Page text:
Wedding Traditions and Superstitions We Can't Believe are Still Alive

September 27, 2017

Wedding Traditions and Superstitions We Can't Believe are Still Alive

Something old, something new, something borrowed, something blue… Wedding traditions are still around for a reason. They’re good reminders of what happened and what people put a premium on years ago. While we love tradition and history, there are some traditions, beliefs and superstitions we can’t believe are still around.

Lucky Wedding Days

It goes without saying that when we get married — or get into a relationship — we hope for the best. We don’t mean to sound cheesy by using the F word (forever, of course) but we all want things to work out. That’s precisely the reason why there have been lots of traditions and superstitions related to luck during weddings.

For some people who are about to get married, it all starts with pinning the right date for the wedding.

Did you know that in the English tradition, different days have different areas to get lucky at? Say, you get married on a Monday. The day is said to be great for the wealth department. Meanwhile, Tuesday is for health. The luckiest day of them all, however, is Wednesday.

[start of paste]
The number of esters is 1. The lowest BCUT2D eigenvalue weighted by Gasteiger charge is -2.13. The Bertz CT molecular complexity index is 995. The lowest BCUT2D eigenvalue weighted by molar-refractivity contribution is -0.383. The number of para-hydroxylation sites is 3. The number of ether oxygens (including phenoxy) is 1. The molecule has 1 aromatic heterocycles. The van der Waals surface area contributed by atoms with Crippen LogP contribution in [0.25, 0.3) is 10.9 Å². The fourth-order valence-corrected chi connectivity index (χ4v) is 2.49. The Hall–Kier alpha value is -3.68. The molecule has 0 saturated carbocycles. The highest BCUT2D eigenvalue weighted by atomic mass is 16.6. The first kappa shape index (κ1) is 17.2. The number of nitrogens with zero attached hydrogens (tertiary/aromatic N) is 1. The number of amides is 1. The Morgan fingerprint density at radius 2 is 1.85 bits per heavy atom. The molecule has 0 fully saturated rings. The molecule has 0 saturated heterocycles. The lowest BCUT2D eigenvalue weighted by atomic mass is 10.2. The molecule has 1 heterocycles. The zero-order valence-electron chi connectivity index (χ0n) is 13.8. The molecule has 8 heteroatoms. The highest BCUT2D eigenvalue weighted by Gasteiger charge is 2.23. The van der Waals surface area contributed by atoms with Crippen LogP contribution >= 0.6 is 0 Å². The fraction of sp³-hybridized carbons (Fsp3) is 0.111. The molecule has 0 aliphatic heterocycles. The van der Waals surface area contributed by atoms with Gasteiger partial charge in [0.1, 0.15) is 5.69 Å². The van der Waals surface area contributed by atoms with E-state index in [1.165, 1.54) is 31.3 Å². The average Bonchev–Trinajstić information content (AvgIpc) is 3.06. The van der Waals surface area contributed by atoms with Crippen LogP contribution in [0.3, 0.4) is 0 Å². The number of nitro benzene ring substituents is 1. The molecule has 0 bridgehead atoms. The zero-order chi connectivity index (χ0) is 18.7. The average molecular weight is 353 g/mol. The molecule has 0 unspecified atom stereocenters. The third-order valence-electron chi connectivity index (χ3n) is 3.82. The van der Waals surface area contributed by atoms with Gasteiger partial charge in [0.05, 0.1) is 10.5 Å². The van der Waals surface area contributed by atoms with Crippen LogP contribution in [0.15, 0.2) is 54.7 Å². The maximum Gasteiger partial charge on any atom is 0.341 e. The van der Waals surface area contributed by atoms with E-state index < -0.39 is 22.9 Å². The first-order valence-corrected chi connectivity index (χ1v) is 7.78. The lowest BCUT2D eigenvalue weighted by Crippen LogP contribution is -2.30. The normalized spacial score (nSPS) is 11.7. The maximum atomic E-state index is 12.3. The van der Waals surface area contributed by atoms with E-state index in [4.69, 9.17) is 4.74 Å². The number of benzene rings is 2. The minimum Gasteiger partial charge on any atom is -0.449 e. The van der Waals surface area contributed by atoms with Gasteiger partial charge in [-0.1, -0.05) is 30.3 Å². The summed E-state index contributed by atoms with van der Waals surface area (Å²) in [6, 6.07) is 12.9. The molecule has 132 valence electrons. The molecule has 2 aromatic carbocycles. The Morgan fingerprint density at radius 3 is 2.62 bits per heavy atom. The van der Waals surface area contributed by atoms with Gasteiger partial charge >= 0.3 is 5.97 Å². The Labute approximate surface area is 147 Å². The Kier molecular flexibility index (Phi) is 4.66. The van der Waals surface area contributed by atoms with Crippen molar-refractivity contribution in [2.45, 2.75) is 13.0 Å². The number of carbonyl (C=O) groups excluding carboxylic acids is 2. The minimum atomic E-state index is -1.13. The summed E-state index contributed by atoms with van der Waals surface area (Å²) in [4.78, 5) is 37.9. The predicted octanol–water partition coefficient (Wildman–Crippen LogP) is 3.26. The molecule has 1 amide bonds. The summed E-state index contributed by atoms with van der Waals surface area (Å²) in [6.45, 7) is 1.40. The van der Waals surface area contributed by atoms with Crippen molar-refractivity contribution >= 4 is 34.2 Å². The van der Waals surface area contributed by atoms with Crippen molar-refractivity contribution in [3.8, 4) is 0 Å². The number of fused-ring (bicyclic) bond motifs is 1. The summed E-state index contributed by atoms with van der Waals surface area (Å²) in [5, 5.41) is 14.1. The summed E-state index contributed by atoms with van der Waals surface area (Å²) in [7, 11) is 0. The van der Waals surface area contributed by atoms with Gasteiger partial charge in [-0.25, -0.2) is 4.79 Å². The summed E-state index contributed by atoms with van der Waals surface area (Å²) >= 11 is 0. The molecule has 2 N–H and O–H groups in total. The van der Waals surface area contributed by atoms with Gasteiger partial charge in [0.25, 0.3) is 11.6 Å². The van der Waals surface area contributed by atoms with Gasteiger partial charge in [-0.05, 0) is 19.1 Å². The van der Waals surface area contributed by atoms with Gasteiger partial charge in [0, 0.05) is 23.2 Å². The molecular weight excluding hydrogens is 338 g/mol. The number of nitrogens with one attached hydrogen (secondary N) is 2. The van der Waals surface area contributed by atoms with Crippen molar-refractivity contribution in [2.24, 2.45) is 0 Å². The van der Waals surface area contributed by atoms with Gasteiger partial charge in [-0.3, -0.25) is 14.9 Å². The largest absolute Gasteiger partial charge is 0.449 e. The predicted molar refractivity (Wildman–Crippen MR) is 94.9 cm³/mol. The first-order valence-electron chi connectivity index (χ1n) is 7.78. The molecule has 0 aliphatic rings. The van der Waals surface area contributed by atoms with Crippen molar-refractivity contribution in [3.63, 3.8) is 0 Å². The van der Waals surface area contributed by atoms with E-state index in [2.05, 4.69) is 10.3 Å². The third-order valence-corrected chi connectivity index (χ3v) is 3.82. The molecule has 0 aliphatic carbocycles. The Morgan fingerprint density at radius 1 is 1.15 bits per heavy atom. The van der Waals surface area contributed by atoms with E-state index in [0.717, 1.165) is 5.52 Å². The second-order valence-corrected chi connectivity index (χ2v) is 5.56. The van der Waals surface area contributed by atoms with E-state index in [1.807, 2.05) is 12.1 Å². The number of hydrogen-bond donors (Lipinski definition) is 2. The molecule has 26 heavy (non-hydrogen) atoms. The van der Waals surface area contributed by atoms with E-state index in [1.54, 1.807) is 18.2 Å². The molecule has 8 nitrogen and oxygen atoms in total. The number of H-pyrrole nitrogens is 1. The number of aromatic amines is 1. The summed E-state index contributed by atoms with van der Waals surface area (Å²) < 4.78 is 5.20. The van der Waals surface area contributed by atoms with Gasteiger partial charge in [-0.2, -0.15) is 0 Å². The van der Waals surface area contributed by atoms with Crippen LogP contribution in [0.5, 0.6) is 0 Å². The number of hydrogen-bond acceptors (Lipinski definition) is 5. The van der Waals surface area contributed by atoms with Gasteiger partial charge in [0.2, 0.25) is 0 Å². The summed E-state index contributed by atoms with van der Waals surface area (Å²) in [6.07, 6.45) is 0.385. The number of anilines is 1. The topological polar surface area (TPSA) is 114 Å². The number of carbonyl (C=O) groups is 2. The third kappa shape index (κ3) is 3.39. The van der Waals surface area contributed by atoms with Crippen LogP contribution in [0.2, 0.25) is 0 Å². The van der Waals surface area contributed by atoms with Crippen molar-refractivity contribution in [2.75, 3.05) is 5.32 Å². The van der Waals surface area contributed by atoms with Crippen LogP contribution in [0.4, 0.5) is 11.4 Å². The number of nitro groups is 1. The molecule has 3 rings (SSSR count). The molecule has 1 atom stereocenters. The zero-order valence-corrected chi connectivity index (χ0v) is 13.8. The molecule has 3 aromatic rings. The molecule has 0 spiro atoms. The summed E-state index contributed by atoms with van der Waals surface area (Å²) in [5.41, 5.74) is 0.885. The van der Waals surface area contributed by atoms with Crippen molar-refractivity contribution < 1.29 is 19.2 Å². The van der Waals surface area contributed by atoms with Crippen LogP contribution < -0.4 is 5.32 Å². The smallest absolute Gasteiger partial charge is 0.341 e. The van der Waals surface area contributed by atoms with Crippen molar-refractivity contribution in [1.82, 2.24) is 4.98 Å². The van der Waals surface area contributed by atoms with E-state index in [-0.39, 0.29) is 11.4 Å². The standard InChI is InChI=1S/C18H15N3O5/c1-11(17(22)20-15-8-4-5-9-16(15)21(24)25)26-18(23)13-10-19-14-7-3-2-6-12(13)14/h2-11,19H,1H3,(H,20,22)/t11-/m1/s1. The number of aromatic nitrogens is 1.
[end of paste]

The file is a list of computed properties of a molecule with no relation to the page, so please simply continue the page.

We’re sure many couples find it easy to pick a date that falls on a weekend because it’s convenient for their guests, but there are surely still some who believe and follow this age-old tradition.


Wedding Day Rain

Alanis Morrisette said it’s “ironic” to for it to rain on your wedding day, but in Hindu culture, it actually signifies good luck. In a way, it’s like the heavens blessing your union. If you’re having an outdoor wedding or a garden wedding, the rain is definitely unwelcome.


Is rain on your wedding day good or bad luck?


Meanwhile, in some cultures, there are also supposed countermeasures for the rain. In the Philippines, for example, eggs are offered to churches as a way to ask God to keep their special day bright and sunny.


Wedding Rings and Jewels

Most wedding rings have a diamond as this has been the traditional stone to use. But there are actually other options that have special meaning. A sapphire actually symbolizes marital happiness while snake rings dotted with ruby eyes symbolize eternity. Another good choice is aquamarine as it symbolizes unity and a long harmonious marriage.